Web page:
Where do you live?
Alameda
  • Alameda
  • Alpine
  • Amador
  • Butte
  • Calaveras
  • Colusa
  • Contra Costa
  • Del Norte
  • El Dorado
  • Fresno
  • Glenn
  • Humboldt
  • Imperial
  • Inyo
  • Kern
  • Kings
  • Lake
  • Lassen
  • Los Angeles
  • Madera
  • Marin
  • Mariposa
  • Mendocino
  • Merced
  • Modoc
  • Mono
  • Monterey
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  • Nevada
  • Orange
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  • Riverside
  • Sacramento
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  • Santa Barbara
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  • Santa Cruz
  • Shasta
  • Sierra
  • Siskiyou
  • Solano
  • Sonoma
  • Stanislaus
  • Sutter
  • Tehama
  • Trinity
  • Tulare
  • Tuolumne
  • Ventura
  • Yolo
  • Yuba
What do you care about?
Advancing Youth Justice
  • All Issue Areas
  • Advancing Youth Justice
  • Combatting Racial Disparities
  • Death Penalty
  • Ending Mass Incarceration
  • Ending Poverty Penalties and Money Bail
  • Ensuring, Accessibility, Transparency and Accountability
  • Protecting Immigrant Communities
  • Protecting Workers and Consumers
  • Reducing Gun Violence
  • Standing Up to Police Misconduct
  • Transparency and Accountability
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Alameda

DA Candidates

Recognizing that children and youth are categorically less culpable than adults, that they have less impulse control and that they possess profound capacity for transformation, will you decline to seek life without the possibility of parole for any person under 25 at the time of offense?

Will you commit to keeping all children out of adult court by pledging not to prosecute any minors as adults and by expanding the use of informal diversion and pre-filing diversion in juvenile cases?

Will you commit to keeping all children out of adult court by pledging not to prosecute any minors as adults and by expanding the use of informal diversion and pre-filing diversion in juvenile cases?
Pamela’s Response

A recent study by the Center On Juvenile and Criminal Justice, the Burns Institute, and the National Center for Youth Law found that between 2010-2016 in Alameda County, Black youth were 65 times more likely and Latino youth were 27 times more likely to be prosecuted as adults than White youth. Only systemic racism in the current DA’s decision-making process can explain those disturbing disparities. To eliminate this disparity in its totality, I pledge not to prosecute any youth under the age of 18 as an adult. Furthermore, I will implement policies to break the school to prison pipeline by significantly expanding restorative justice and other appropriate interventions. I will divert all youth facing misdemeanor charges into community based alternatives that can address their unmet social and emotional needs that are at the root of their behaviors through mentorship, and other positive youth development models. Lastly, I will look to implement a young adult court, similar to the one San Francisco DA’s officer has put into place, to help divert young people who are facing felony charges through intense case management, housing and employment assistance, and positive mentorship programs. As a former foster kid myself and a survivor of the juvenile justice system, I know that the resources used to criminalize, prosecute, and incarcerate young people will be better spent on educational and youth employment programs.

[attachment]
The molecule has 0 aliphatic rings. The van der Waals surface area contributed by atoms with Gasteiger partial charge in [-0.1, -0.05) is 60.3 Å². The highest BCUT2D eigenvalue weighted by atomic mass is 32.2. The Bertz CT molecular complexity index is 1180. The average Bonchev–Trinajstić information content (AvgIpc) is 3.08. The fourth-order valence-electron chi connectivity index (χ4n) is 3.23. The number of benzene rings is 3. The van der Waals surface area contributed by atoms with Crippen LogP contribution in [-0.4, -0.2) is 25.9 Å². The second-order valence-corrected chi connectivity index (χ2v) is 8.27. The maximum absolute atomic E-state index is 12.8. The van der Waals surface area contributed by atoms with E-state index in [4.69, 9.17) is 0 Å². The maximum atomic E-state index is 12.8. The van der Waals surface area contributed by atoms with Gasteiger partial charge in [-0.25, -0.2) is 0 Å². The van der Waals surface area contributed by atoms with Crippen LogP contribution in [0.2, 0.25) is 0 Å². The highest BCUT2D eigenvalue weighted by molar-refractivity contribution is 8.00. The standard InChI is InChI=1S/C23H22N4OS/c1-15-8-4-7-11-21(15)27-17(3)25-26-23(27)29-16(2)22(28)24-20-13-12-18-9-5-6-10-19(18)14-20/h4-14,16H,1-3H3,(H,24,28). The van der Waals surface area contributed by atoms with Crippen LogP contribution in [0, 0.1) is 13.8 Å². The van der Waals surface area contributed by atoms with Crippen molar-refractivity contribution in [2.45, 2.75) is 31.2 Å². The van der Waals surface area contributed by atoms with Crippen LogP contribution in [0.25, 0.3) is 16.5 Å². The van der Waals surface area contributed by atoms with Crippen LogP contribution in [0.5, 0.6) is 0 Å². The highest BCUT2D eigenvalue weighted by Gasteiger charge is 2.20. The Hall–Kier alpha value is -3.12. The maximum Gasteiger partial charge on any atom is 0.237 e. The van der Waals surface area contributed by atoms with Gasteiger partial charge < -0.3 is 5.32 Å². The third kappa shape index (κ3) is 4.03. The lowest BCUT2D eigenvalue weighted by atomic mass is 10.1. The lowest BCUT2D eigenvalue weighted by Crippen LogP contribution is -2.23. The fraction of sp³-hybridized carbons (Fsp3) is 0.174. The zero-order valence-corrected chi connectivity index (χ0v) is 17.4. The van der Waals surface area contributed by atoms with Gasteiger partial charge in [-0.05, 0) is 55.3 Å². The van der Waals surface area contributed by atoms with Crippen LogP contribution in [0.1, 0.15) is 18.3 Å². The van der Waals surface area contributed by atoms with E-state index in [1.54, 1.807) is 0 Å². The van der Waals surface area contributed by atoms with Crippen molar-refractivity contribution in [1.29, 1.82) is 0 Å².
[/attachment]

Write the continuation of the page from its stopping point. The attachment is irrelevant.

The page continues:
Recognizing that children and youth are categorically less culpable than adults, that they have less impulse control and that they possess profound capacity for transformation, will you decline to seek life without the possibility of parole for any person under 25 at the time of offense?
Pamela’s Response

The science on adolescent brain development is clear. Young people do not reach full brain development and decision-making capacity until their mid-twenties. As a result, given young people’s profound capacity for transformation and maturity, I pledge not to seek life without parole sentences for people under the age of 25 at the time of offense.

This site is a resource to help us understand the 88 district attorney candidates' stances on key criminal justice issues. We sent every DA candidate in California a set of questions about their platform. Their responses, or lack thereof, can help us be more informed voters on June 5th, 2018.

Why it matters

District Attorneys (DAs) have tremendous power to impact the lives of millions of people, their families, and entire communities. If someone is accused of a crime, it is the DA–not the police–who has the sole power to decide if criminal charges are filed and the severity of those charges. They alone decide who is deserving of a jail or prison sentence and who will instead be routed into a diversion program to help rebuild their life, or have charges dismissed.

In California, we have 58 elected DAs each representing one of our 58 counties. Our job is to elect a DA who is committed to seeking justice in criminal cases, working to prevent crime, and serving as a leader in the diverse communities they represent.

Learn more at MeetYourDA.org

The questionnaire contained:
23
“Yes” or “No” Questions
250
Word count response field

Who’s behind this?

Register to Vote
This website features candidate responses to the California District Attorney Candidate Questionnaire, a collaborative effort of the ACLU of California, Color Of Change, Faith In Action Fund, and Rock the Vote Action Fund. All DA candidates in the state were invited to respond ahead of the June 5, 2018 primary elections.